This week’s Archive Corner picture shows Morris dancers taking part in Christmas festivities in Worksop.
The event in 1990 was also to celebrate the pedestrianisation of Bridge Street.
In July that year the £700,000 pedestrianisation scheme came out tops of a prestigious nationwide competition.
The town’s award-winning design was funded jointly by Notts County Council and Bassetlaw District Council.
It beat off strong opposition from nearly 60 other local authorities to win.
In January 1990 the Worksop Guardian reported that the completion of Worksop town centre’s £6m facelift had come a step nearer.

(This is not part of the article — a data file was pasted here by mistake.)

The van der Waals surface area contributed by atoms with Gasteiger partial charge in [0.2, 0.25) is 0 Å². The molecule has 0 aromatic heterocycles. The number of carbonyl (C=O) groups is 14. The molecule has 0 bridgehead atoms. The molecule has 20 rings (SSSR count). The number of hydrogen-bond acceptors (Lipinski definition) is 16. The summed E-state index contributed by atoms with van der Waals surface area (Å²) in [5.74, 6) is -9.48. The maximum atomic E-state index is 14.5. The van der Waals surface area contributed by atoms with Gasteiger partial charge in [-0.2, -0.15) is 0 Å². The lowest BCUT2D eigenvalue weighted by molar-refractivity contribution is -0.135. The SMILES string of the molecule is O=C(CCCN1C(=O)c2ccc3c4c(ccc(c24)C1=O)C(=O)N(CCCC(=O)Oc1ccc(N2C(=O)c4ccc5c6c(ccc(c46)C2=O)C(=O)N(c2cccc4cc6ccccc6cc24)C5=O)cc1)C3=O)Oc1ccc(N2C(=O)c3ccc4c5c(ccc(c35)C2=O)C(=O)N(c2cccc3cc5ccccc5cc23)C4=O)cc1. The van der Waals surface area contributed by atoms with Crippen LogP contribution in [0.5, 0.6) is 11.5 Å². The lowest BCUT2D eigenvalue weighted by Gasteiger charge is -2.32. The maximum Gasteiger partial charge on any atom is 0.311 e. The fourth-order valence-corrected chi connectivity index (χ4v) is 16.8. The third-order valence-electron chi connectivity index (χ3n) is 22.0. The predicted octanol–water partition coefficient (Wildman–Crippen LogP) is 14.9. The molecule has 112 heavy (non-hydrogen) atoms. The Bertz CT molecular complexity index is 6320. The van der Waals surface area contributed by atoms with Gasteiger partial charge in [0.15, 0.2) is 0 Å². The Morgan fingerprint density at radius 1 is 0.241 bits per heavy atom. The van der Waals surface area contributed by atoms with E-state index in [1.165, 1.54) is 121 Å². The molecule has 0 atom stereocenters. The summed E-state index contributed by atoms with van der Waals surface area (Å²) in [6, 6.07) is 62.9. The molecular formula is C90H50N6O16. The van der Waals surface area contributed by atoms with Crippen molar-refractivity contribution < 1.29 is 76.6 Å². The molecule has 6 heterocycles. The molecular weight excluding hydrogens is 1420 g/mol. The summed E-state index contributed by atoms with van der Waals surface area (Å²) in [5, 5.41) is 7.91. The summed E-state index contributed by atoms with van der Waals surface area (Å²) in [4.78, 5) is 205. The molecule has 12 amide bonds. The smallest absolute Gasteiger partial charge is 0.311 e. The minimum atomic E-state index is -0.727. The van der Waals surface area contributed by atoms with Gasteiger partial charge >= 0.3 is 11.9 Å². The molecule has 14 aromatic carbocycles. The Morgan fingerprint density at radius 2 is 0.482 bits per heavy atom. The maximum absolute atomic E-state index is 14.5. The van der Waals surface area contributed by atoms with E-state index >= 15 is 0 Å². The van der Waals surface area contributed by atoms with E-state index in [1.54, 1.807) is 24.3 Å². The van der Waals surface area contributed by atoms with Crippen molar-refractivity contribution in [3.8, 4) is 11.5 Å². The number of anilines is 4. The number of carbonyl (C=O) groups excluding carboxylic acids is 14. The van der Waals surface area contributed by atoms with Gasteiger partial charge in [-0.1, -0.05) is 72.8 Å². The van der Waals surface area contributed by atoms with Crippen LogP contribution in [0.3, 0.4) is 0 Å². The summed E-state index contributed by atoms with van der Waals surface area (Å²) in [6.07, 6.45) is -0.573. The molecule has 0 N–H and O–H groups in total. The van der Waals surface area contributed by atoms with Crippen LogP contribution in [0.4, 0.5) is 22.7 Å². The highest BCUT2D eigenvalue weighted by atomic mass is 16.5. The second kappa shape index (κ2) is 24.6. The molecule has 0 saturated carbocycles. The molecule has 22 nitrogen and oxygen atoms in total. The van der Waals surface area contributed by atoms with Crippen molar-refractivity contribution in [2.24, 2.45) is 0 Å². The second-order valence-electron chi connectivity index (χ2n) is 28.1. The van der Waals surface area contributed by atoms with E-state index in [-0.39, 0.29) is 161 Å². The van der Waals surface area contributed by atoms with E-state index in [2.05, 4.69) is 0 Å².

Bassetlaw District Council was optimistic that the transformation of the Netherholme Shopping Precinct into a luxurious shopping complex would go ahead that year, within 12 months of other improvements in the town.
Although shopping in Worksop looked to be on the up, there was a significant blow as well in 1990.
It was the year Meadowhall opened in Sheffield and one of the casualties in Worksop was Marks and Spencer.
The chain store closed its Worksop branch.
The Guardian organised a petition to try to force company bosses to change their minds.
Anxious district councillors also pledged to ask the high street giants to reconsider their decision.
But the store closed on Saturday 25th August.
The good news is that Marks and Spencer returned to the town when it opened its food store in the Priory Centre.
The first shoppers at Meadowhall were retired couple Les and Glenda Barratt, of Beckett Avenue, Carlton, who had queued from 6.45am.